How to Deal with Parents with Bad Sportsmanship: 4 Steps
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Set the example by maintaining an encouraging tone with your child.

The screaming parent in the T-ball stands does more than just rub everyone's nerves raw. This unsportsmanlike behavior sets a lousy example for youngsters who are just learning the fundamentals of a sport. When you're dealing with parents with bad sportsmanship, it's important to set some ground rules and then enforce them. Often, this can be a learning opportunity for parents who were apparently never taught how to behave themselves at sporting events.


  1. 1
    Draw up a code of conduct for parents and spectators. Getting parents involved in creating the code makes it more likely that they will play nicely. Common rules might include controlling emotions during practices and games, refraining from shouting to kids from the sidelines and talking to a coach privately after a game finishes. Outline the penalty for unsportsmanlike behavior. This could be a suspension from game attendance for the parent or a suspension from future games for the player.
  2. 2
    Get parents to sign the code of conduct when their kids sign up for a sport. The parents’ signatures confirm understanding and agreement with the rules. Give each parent a signed copy and keep one in team files.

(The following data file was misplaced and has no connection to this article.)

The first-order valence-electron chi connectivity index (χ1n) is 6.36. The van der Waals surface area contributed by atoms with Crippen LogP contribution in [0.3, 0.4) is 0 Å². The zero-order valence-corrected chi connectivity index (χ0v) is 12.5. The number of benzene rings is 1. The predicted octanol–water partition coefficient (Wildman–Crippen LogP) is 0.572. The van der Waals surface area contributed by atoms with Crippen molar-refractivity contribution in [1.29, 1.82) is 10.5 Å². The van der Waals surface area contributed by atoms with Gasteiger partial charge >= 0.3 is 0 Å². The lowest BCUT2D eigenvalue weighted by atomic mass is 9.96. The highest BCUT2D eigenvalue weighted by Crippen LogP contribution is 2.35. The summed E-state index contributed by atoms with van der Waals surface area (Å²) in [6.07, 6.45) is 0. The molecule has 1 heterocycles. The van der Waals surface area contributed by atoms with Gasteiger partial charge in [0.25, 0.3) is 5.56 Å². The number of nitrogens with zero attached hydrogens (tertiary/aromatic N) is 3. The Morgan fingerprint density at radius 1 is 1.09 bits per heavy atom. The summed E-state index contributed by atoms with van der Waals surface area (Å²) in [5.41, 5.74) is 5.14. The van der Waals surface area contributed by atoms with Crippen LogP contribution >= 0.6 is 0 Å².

3. 3
    Give unruly and rude parents one warning if unsportsmanlike behavior erupts. If you hear shouting and screaming, find a time before the parent leaves to warn the parent about the inappropriate outburst. Remind the parent about the signed code of conduct and diplomatically tell him he needs to chill out or he may have a suspension from game attendance.
  4. 4
    Follow through with the suspension if the unruly behavior continues. A person of authority in the system, such as a superintendent or director, should deliver the news privately to the parent. Explain that the unsportsmanlike behavior is negative for kids and teaches the wrong lessons. Instead of focusing on winning and losing, the focus of your program is to learn skills, play hard and have fun. Give the parent details about the games she needs to miss and tell her when she’ll be welcome back to attend games.


  • If a parent is really spouting and becoming ugly, don't hesitate to remove him from the game immediately. Although it's unusual at the preschooler level, a flaming fan may need an official escort from a game to restore the peace.

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Categories: Education and Communications

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